What to do with your stimulus check

BY D. LARS DOLDER, News + Record Staff
Posted 3/17/21

After some consternation, much deliberation and delayed adjudication, they’re finally here: stimulus checks 3.0.

They’re bigger than ever at $1,400 a pop, but fewer Americans will qualify than …

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What to do with your stimulus check

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Posted

After some consternation, much deliberation and delayed adjudication, they’re finally here: stimulus checks 3.0.

They’re bigger than ever at $1,400 a pop, but fewer Americans will qualify than in earlier rounds of federally sponsored assistance.

The checks — although many recipients will get theirs through direct deposits — arrive at a different time in our pandemic saga than previous iterations. Congress authorized the first stimulus bill, 2020’s CARES Act, almost exactly a year ago amid a truly unprecedented economic low. The national unemployment rate flirted with 15%. In North Carolina, we topped 13% — the worst it had ever been in our state’s recorded history, according to the U.S. Bureau of Labor Statistics.

These days, it’s a different story. Here in N.C., we’re teetering just below 6% unemployment. It’s not great, but not far off from the historical nationwide average.

Still, many will need this stimulus money to preserve and extend any semblance of financial security. The employment rate may have improved, but simple stats hide what is likely a grim situation for millions of American families. Only a few months ago, NPR reported that one in three adults struggled to pay for basic expenses such as food, rent, car payments and other loans. At the pandemic’s start, the American Payroll Association released survey data suggesting almost 75% of all employed Americans were living paycheck to paycheck. After a year in a pandemic, I doubt that figure has improved.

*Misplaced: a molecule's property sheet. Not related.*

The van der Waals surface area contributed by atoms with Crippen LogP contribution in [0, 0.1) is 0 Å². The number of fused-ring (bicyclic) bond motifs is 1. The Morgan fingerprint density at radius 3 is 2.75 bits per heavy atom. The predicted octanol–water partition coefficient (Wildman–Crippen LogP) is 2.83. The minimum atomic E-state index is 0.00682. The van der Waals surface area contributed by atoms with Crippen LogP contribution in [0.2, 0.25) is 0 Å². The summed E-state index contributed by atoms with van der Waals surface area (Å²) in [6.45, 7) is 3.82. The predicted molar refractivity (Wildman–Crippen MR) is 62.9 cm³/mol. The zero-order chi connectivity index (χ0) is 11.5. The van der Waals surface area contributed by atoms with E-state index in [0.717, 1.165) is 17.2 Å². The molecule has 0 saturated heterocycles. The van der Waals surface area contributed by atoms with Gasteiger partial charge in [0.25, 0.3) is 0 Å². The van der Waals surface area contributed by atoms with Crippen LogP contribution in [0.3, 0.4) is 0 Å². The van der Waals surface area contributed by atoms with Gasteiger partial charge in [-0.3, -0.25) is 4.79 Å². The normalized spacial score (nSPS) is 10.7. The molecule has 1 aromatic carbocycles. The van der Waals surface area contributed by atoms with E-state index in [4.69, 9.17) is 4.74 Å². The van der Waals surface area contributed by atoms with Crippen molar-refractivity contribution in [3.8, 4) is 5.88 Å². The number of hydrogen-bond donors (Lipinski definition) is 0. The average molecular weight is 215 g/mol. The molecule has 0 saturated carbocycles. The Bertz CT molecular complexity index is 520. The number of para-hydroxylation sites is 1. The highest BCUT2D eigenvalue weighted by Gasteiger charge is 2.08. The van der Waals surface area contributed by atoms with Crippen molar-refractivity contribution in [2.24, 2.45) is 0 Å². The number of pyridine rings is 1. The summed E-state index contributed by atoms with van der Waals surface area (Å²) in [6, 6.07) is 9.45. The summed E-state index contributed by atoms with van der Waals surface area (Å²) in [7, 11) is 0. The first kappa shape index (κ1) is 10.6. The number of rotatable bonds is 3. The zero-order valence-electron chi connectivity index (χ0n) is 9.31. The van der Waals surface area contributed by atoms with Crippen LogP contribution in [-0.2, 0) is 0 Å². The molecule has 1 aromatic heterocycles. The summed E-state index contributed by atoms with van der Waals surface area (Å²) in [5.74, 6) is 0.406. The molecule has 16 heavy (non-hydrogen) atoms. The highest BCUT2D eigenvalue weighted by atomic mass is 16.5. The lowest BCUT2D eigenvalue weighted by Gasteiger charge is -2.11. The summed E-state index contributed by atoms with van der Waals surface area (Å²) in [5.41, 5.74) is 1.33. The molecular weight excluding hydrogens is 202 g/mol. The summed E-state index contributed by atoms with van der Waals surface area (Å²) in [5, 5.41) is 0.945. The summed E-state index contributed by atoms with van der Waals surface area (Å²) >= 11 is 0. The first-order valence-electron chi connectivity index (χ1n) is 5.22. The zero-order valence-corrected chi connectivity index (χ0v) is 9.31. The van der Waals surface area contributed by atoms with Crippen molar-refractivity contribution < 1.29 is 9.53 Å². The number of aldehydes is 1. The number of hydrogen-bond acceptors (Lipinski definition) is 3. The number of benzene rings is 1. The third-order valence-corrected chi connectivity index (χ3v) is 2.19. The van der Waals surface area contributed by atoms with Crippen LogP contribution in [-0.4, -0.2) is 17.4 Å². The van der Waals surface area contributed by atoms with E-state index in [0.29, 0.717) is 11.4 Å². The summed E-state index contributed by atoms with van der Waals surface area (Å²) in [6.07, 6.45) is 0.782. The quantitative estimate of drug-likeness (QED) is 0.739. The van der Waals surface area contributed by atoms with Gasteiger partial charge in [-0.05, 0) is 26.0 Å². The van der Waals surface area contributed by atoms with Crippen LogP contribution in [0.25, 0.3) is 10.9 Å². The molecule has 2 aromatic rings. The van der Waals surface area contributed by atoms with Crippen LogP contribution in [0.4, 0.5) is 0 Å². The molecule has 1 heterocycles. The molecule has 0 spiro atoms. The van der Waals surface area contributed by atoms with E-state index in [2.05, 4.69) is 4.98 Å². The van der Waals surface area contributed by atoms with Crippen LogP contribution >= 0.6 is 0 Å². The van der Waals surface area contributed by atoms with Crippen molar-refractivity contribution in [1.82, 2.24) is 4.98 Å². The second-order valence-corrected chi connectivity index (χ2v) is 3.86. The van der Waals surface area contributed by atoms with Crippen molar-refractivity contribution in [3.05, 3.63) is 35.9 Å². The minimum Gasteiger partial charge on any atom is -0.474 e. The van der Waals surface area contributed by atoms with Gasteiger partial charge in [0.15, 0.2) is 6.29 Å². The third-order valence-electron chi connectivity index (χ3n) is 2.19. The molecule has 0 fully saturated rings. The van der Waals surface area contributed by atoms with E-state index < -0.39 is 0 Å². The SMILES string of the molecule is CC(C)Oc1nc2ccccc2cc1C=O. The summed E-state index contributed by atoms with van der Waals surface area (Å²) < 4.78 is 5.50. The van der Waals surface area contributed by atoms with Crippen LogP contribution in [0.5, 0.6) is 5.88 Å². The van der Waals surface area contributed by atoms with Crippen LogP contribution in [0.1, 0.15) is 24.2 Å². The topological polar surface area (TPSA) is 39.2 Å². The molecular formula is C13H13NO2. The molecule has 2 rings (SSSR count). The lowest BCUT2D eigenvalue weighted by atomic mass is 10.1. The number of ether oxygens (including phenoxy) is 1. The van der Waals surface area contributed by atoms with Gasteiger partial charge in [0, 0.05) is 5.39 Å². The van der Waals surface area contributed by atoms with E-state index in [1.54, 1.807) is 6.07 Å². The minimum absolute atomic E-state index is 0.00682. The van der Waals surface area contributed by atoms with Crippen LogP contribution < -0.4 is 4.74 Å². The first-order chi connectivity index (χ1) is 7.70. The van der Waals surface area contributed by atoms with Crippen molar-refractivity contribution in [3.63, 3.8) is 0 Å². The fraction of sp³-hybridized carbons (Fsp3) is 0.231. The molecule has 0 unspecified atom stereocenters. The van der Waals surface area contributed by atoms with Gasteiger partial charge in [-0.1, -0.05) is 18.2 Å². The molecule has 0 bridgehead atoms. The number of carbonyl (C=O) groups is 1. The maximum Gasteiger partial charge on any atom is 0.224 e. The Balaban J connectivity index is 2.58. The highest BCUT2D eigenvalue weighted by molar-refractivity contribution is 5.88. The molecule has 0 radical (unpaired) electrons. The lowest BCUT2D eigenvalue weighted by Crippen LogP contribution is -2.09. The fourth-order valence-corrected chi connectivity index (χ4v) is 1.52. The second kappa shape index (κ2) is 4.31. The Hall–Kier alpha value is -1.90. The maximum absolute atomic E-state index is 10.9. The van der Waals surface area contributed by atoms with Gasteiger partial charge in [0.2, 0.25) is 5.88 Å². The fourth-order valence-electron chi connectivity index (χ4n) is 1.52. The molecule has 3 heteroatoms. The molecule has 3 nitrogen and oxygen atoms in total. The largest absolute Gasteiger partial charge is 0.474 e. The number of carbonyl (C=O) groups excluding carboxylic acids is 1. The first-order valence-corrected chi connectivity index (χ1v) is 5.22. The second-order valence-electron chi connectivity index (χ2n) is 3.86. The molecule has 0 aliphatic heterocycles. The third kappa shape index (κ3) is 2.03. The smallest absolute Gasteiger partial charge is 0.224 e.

For such individuals, then, $1,400 is a vital lifeline to stay afloat while long-term recovery idles.

But what if you’re not in financial irons? After all, you can earn up to $75,000 annually ($150,000 for joint filers) and still qualify for the complete payout. You may be doing just fine.

Let’s assume you have been employed throughout the pandemic, you have at least a three-month emergency fund (a basic best practice), your savings/retirement fund is appropriately robust according to the years you have left in the work force — what should you do with your $1,400 check?

Blow it.

Seriously. And don’t feel bad.

There are few opportunities in life to spend money with no strings attached. Now, I know, there’s no such thing as “free money;” I’ve written about that before (if you’re not subscribing to our newsletter, the Chatham Brew, you’re missing out). But you can’t get much closer than federal money deposited directly into your bank account — no questions asked.

If it makes you feel better, consider it your civic duty to be a momentary spendthrift.

“When governments are trying to stimulate the economy, a transfer of cash can allow people to spend more, buy more, eat out more, all of which helps to keep the economy growing,” Aparna Mathur, a resident scholar at American Enterprise Institute, a conservative think tank, told NBC News when the first round of stimulus was under consideration.

The point of these trillions in federal dispensation is not to line our mattresses. Those who need stimulus money to shore up their financial well-being should spend or save accordingly. Everyone else should put the money back into circulation.